First-half tries by wing Simon Zebo, on his first Six Nations appearance, and prop Cian Healy helped put daylight between the teams before imperious centre Brian O'Driscoll touched down shortly after the break.

Wales, 30-3 down and facing humiliation, stirred through touchdowns from wing Alex Cuthbert, full-back Leigh Halfpenny and substitute prop Craig Mitchell during a frantic second period when Ireland saw hooker Rory Best and scrum-half Conor Murray sin-binned.

But they ultimately left themselves with far too much to do as Ireland, despite playing almost the entire second period inside their own half, scored 30 points in Cardiff for the first time since 2001.

They condemned Wales to an eighth successive defeat - and a fifth Millennium Stadium reversal on the bounce - with interim head coach Rob Howley still searching for a first win against another Test-playing country.

Wales must now pick themselves up for a trip to Paris next Saturday, where title favourites France await, but yet again they were punished for failing to leave their starting blocks until it was way too late.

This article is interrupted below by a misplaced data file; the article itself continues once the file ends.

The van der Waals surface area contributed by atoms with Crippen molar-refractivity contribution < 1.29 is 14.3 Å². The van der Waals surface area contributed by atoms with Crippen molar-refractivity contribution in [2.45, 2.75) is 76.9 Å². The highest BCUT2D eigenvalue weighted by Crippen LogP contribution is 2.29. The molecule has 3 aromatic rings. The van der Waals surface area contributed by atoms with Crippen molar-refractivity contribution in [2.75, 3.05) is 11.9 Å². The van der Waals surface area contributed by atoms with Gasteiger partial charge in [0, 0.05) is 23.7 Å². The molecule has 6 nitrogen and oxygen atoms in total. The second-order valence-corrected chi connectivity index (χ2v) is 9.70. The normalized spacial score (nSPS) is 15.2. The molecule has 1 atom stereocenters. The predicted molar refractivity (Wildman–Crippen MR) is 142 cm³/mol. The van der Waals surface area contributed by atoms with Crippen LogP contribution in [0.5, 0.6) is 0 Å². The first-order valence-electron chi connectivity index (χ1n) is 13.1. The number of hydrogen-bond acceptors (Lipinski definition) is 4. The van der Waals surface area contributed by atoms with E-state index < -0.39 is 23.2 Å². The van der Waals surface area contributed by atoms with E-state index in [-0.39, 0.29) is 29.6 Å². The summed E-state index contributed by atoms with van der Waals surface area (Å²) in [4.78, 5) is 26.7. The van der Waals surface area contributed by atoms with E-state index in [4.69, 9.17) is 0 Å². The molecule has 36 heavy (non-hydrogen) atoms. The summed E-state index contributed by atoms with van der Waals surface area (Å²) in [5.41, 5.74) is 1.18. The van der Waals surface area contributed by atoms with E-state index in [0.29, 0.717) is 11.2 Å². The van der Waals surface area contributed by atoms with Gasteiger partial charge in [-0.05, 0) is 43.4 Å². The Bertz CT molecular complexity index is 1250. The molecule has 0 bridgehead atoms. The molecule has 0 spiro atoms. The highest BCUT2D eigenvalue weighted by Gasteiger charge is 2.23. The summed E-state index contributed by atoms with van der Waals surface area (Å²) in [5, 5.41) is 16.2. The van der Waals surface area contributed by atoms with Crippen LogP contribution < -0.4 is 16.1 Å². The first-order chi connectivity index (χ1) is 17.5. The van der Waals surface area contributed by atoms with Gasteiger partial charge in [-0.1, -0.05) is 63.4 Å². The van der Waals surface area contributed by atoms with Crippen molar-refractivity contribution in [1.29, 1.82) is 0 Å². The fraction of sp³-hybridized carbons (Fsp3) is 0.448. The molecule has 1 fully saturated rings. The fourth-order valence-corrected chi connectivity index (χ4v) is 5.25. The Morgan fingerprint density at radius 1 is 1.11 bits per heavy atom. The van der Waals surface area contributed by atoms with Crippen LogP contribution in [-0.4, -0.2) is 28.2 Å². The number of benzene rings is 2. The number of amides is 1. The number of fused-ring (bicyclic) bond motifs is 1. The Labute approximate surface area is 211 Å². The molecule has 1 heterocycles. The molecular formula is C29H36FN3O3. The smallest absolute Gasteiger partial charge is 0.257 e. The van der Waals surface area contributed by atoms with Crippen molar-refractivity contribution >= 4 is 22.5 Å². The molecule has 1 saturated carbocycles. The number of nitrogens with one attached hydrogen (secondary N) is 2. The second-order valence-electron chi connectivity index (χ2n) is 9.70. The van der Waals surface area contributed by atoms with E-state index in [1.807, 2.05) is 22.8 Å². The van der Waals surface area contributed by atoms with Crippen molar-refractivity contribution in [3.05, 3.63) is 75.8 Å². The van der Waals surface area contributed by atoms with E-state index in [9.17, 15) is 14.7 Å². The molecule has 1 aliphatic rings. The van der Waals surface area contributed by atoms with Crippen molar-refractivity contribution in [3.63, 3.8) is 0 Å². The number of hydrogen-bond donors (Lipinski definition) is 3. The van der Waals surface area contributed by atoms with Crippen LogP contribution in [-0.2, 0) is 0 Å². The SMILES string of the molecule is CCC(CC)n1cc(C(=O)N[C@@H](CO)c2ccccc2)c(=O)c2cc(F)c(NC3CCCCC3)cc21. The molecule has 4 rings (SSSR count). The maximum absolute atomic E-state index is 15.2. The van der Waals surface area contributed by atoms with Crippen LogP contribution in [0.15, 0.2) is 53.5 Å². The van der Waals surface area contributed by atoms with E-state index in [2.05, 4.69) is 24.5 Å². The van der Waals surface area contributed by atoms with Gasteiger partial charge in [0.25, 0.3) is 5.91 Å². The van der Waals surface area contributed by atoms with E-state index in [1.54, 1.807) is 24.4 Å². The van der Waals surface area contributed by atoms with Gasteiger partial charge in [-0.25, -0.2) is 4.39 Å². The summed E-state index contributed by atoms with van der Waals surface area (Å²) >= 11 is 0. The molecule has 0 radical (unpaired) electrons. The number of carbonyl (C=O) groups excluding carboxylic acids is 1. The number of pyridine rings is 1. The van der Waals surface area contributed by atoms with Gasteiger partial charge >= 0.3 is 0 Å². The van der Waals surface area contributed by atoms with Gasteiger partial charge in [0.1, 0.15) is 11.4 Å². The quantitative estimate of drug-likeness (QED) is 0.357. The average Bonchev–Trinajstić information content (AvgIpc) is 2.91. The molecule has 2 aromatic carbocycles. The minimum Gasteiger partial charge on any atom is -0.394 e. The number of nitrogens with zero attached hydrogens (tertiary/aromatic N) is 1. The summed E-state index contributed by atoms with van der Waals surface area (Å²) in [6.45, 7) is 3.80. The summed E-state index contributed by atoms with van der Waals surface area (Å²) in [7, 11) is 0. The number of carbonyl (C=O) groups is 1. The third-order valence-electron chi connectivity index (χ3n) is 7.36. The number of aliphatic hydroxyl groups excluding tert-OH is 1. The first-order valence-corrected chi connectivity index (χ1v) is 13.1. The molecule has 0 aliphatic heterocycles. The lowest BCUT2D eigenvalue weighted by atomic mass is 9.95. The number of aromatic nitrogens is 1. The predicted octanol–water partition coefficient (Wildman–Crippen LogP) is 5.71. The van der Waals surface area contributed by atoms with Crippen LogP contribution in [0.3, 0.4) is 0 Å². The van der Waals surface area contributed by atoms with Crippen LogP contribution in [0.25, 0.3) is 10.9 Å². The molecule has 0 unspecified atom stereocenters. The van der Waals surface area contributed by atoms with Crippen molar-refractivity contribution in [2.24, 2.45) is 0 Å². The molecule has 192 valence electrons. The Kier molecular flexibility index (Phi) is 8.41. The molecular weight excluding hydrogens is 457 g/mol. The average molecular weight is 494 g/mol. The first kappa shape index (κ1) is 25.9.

Such sluggishness proved a trait of Wales' four-Test autumn campaign this season, and Ireland needed no second invitation to capitalise, deservedly winning despite conceding 19 unanswered points after the 43rd minute.

It was Wales' first Six Nations loss since March 2011, but Ireland, in contrast, now have critical momentum that could drive them all the way to silverware in a tournament they last won four years ago.

Both teams launched their Six Nations campaigns on the back of considerable injury problems.

Wales were without Rhys Priestland, Richard Hibbard, Alun-Wyn Jones, Luke Charteris, Bradley Davies, Dan Lydiate and Ryan Jones, while Ireland arrived in Cardiff minus key men Paul O'Connell, Tommy Bowe and Stephen Ferris.

But the scene was set under an open roof in glorious winter sunshine for a thrilling tussle, especially with so much at stake.

And it was Ireland that struck the opening blow after 11 minutes courtesy of sublime brilliance from O'Driscoll.

His ability to freeze the opposition defence surfaced in all its glory, with three Welsh defenders transfixed as he teased them before delivering a scoring pass to Zebo.

Zebo took the plaudits through scoring a try on his Six Nations debut, but O'Driscoll once again showcased breathtaking ability at the highest level, with Sexton's conversion making it 7-0.